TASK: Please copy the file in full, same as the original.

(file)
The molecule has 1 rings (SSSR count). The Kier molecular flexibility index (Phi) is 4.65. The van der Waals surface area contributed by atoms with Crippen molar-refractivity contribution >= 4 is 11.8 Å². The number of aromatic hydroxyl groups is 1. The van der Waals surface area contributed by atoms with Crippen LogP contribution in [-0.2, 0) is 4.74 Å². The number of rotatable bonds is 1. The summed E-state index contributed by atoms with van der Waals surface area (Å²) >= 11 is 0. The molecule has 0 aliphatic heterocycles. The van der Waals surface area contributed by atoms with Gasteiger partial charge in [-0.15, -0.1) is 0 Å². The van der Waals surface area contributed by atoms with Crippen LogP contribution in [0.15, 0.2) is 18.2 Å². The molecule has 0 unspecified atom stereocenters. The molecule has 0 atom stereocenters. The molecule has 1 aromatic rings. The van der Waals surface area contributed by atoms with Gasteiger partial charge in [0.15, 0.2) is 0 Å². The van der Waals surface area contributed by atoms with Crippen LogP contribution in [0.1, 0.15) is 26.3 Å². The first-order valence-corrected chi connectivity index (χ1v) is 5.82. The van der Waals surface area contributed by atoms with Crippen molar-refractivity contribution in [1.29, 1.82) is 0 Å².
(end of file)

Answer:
The molecule has 1 rings (SSSR count). The Kier molecular flexibility index (Phi) is 4.65. The van der Waals surface area contributed by atoms with Crippen molar-refractivity contribution >= 4 is 11.8 Å². The number of aromatic hydroxyl groups is 1. The van der Waals surface area contributed by atoms with Crippen LogP contribution in [-0.2, 0) is 4.74 Å². The number of rotatable bonds is 1. The summed E-state index contributed by atoms with van der Waals surface area (Å²) >= 11 is 0. The molecule has 0 aliphatic heterocycles. The van der Waals surface area contributed by atoms with Gasteiger partial charge in [-0.15, -0.1) is 0 Å². The van der Waals surface area contributed by atoms with Crippen LogP contribution in [0.15, 0.2) is 18.2 Å². The molecule has 0 unspecified atom stereocenters. The molecule has 0 atom stereocenters. The molecule has 1 aromatic rings. The van der Waals surface area contributed by atoms with Gasteiger partial charge in [0.15, 0.2) is 0 Å². The van der Waals surface area contributed by atoms with Crippen LogP contribution in [0.1, 0.15) is 26.3 Å². The first-order valence-corrected chi connectivity index (χ1v) is 5.82. The van der Waals surface area contributed by atoms with Crippen molar-refractivity contribution in [1.29, 1.82) is 0 Å².